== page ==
The Medieval Review 16.11.12

Groß, Katharina Anna. Visualisierte Gegenseitigkeit: Prekarien und Teilurkunden in Lotharingien im 10. und 11. Jahrhundert (Trier, Metz, Toul, Verdun, Lüttich). Monumenta Germaniae Historica: Schriften, 69. Wiesbaden: Harrassowitz Verlag, 2014. pp. lxiv, 388. €55.00 (hardback). ISBN: 978-3-447-10161-5 (hardback).

Reviewed by:

Edward Roberts
University of Liverpool

Lotharingia--the one-time Carolingian kingdom which spanned the Low Countries and western Rhineland down to the Jura Mountains--has provided fertile ground for medievalists in recent years, in large part thanks to a surge of engagement with the history of late Carolingian and Ottonian Europe. Katharina Anna Groß's study of social relations and documentary practice in this region in the tenth and eleventh centuries is a welcome contribution to this literature. The book considers two important but relatively little-studied aspects of property transfer and diplomatic form: the precaria, a fixed-term grant of usufruct made to a petitioner, often in return for rent or service, and the chirograph (carta partita, carta divisa; German Teilurkunde), a charter written in two (or sometimes three) segments on a single sheet of parchment, with each part detailing the rights and obligations of one of the parties involved. Words or symbols were written between the constituent parts of the document, which was then cut through this code, so that the two sides of the transaction could later be authenticated by being placed side-by-side. Groß's objective is to identify and describe the "encounter" (Begegnung) between the precaria and the chirograph. Whereas precariae had been widespread in Francia since the eighth century, the earliest appearance of the chirograph on the continent comes in Lotharingia in 928, and the author asks whether the latter's adoption was simply an administrative innovation or rather a reflection of deeper social change and novel uses of precariae.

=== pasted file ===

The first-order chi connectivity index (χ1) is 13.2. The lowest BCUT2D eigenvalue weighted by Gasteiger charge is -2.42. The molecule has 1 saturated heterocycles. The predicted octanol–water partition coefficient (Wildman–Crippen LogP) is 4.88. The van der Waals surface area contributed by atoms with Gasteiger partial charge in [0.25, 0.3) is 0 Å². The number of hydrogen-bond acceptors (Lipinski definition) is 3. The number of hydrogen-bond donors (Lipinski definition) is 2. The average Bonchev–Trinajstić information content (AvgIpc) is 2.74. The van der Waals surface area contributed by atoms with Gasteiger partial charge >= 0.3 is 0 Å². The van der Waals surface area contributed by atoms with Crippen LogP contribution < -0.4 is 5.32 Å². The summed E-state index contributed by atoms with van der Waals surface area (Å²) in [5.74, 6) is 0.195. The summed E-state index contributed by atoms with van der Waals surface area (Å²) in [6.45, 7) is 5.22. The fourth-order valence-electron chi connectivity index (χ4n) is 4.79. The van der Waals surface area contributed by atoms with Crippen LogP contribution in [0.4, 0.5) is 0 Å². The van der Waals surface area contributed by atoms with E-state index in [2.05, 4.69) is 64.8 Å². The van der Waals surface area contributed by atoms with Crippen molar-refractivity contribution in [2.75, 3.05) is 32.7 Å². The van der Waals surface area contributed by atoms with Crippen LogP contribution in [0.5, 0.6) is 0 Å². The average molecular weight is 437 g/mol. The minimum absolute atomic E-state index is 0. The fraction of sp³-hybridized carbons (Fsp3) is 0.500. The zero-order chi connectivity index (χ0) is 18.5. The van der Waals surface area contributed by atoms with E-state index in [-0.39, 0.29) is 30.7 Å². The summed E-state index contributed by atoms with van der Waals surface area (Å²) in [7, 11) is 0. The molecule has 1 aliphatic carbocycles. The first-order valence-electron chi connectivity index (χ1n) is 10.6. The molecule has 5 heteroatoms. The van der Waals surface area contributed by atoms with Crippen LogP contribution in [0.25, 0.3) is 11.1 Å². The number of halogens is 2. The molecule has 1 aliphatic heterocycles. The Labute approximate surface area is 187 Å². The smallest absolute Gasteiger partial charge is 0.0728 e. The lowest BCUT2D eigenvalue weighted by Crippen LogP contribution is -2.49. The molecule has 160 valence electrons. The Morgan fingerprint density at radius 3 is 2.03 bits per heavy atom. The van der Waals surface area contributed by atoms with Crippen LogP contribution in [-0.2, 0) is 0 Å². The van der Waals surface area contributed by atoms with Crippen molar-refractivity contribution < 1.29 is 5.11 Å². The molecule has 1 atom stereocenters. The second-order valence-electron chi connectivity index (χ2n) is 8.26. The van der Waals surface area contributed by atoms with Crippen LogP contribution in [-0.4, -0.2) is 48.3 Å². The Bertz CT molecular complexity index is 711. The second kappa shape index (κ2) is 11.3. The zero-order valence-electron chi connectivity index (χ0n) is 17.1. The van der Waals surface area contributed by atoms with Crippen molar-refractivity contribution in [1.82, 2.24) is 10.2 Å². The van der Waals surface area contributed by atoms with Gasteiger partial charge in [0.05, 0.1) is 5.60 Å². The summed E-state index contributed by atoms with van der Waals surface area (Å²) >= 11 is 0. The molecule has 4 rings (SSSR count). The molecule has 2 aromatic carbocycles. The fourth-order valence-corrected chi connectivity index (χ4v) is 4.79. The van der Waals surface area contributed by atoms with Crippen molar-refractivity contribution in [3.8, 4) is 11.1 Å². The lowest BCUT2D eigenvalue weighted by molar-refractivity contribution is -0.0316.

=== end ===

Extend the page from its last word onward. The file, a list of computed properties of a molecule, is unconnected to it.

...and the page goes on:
The study is situated within a number of historiographical currents, including the growth of literacy and written administration, the expansion of episcopal autonomy, monastic reform, and anthropologically-oriented studies of gift exchange. Groß seeks to challenge traditional diplomatic narratives which view Lotharingian chirographs as a kind of stopgap along the route from formulaic Carolingian charters to the widespread adoption of sealed private charters in the twelfth century. The author argues that these documents should be considered on their own terms as innovations and experiments undertaken in response to particular social and political conditions. The chirograph, moreover, was especially suited to conveying the mutual obligations and long-term relations inherent to precarial agreements: the "visualized reciprocity" of the book's title. The first two chapters outline the methodology, previous historiographical approaches to these themes, and the source base of the enquiry. The study focuses on 30 chirographs and 183 precarial transactions (described in full in appendices B and C). Chapter 3 examines the personnel involved in charter production in the bishoprics and monasteries under consideration. By scrutinizing links between Lotharingian bishops and reformers, Groß proposes that the spread of the chirograph form owed much to episcopal initiative (particularly in the dioceses of Trier and Toul), and that its adoption in monastic scriptoria was driven by reformers who had previously served as episcopal notaries.